6. Like many, the breed does have health issues. The best thing to do is to access this website as it is quite comprehensive: http://workingcockerhealthscreendirectory.com/healthtestsavailable.htm . The other bit of advice is to check the actual Kennel Club registry for health tests, not generic or breeder websites. If the health test is legitimately associated with the dogs in question, they will be listed on the KC website database.

  7. Do your research on the breed, potential breedings (COI) and health tests of the potential parents by registering on My KC website. This is a phenomenal source of information! https://www.mykc.org.uk/
  8. Wockers are not cheap; however they shouldn’t break the bank. The average wocker should sell around the £400 to £750, not over £1,000. They should also not be priced based on color, especially if they are a “rare color,” like a double recessive (lemon/blue roan). As one vet explained to me, when I was considering a blue Doberman once, the recessive coats can sometimes be associated with health issues due to the double-recessive. It’s not written in stone, but you certainly should not pay MORE for a dog that has double-recessive traits.  Any breeder (of any breed) should never charge extra for a “papered”/registered dog (i.e., for the papers).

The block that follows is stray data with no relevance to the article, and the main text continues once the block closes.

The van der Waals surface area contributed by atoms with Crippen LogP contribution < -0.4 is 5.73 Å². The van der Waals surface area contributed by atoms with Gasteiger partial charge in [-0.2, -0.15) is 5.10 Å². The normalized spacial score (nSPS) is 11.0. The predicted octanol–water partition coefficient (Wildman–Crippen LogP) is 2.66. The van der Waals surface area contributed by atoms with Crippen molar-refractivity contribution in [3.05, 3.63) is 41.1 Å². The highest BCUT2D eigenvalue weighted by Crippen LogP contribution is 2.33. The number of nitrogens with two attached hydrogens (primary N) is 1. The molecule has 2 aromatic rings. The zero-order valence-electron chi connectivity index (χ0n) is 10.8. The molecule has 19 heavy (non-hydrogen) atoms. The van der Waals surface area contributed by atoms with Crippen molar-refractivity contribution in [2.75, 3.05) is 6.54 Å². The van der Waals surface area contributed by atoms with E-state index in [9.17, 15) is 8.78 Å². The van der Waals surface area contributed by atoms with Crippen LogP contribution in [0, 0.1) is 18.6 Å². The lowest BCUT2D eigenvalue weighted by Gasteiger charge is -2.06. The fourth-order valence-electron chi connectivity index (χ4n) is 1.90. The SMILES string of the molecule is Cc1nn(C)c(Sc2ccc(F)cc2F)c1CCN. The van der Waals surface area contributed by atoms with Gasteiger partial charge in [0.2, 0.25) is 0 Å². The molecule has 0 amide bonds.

9. In addition to the purchase cost, there are the substantial shipping costs. To get a dog from UK to North America, you are looking at approximately £1,000. If you go to pick it up, it would require a trip to France, the Euro Tunnel /Ferry/EuroStar, flights, hotels, food. Dogs can only fly out of UK as cargo. The earliest you may legally ship a puppy into Canada is 8 weeks. (It is also illegal for a seller to sell the puppy at 6 weeks or earlier in UK.) Most airlines now refuse to ship dogs under 10 weeks or 12 weeks of age. After 3 months of age (12.5-13 weeks), the puppy requires certain vaccines as well to enter the country. If the breeder is unwilling to allow you to legally ship the dog, and apply pressure tactics, then do not get a dog from them. Get it in writing before you pay for your dog.  Any breeder applying pressure tactics to keep the buyer silent or keep a secret about the dog’s age or the date of shipment is actively asking the buyer to break the law.  A reputable breeder will be open and transparent about their practices.
If after all this, you still want a wocker, then by all means, drop me a line and I can share some of the lineages that I find particularly lovely. But be warned, it can take up to 3 years to get one! Then again, I love my guy and thoroughly enjoy all the lessons he has taught me.